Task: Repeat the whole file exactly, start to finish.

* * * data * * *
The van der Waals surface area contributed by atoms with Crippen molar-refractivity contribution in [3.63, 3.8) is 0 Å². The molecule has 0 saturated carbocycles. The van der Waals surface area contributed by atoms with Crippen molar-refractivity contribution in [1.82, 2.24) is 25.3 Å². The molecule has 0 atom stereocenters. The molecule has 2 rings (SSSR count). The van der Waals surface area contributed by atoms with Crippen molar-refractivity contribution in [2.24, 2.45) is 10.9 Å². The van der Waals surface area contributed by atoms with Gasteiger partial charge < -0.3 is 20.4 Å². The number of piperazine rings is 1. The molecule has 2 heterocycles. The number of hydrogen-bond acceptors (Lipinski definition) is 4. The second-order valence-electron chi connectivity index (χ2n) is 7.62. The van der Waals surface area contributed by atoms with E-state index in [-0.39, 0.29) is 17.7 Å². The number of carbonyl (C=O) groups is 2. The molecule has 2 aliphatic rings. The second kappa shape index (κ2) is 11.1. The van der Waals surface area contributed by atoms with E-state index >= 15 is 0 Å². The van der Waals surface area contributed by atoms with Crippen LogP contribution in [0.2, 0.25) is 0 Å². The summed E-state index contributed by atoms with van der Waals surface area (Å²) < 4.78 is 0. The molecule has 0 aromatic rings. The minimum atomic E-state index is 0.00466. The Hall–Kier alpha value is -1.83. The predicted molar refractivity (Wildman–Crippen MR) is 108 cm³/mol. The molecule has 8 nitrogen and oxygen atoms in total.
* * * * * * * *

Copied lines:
The van der Waals surface area contributed by atoms with Crippen molar-refractivity contribution in [3.63, 3.8) is 0 Å². The molecule has 0 saturated carbocycles. The van der Waals surface area contributed by atoms with Crippen molar-refractivity contribution in [1.82, 2.24) is 25.3 Å². The molecule has 0 atom stereocenters. The molecule has 2 rings (SSSR count). The van der Waals surface area contributed by atoms with Crippen molar-refractivity contribution in [2.24, 2.45) is 10.9 Å². The van der Waals surface area contributed by atoms with Gasteiger partial charge < -0.3 is 20.4 Å². The number of piperazine rings is 1. The molecule has 2 heterocycles. The number of hydrogen-bond acceptors (Lipinski definition) is 4. The second-order valence-electron chi connectivity index (χ2n) is 7.62. The van der Waals surface area contributed by atoms with E-state index in [-0.39, 0.29) is 17.7 Å². The number of carbonyl (C=O) groups is 2. The molecule has 2 aliphatic rings. The second kappa shape index (κ2) is 11.1. The van der Waals surface area contributed by atoms with E-state index >= 15 is 0 Å². The van der Waals surface area contributed by atoms with Crippen LogP contribution in [0.2, 0.25) is 0 Å². The summed E-state index contributed by atoms with van der Waals surface area (Å²) < 4.78 is 0. The molecule has 0 aromatic rings. The minimum atomic E-state index is 0.00466. The Hall–Kier alpha value is -1.83. The predicted molar refractivity (Wildman–Crippen MR) is 108 cm³/mol. The molecule has 8 nitrogen and oxygen atoms in total.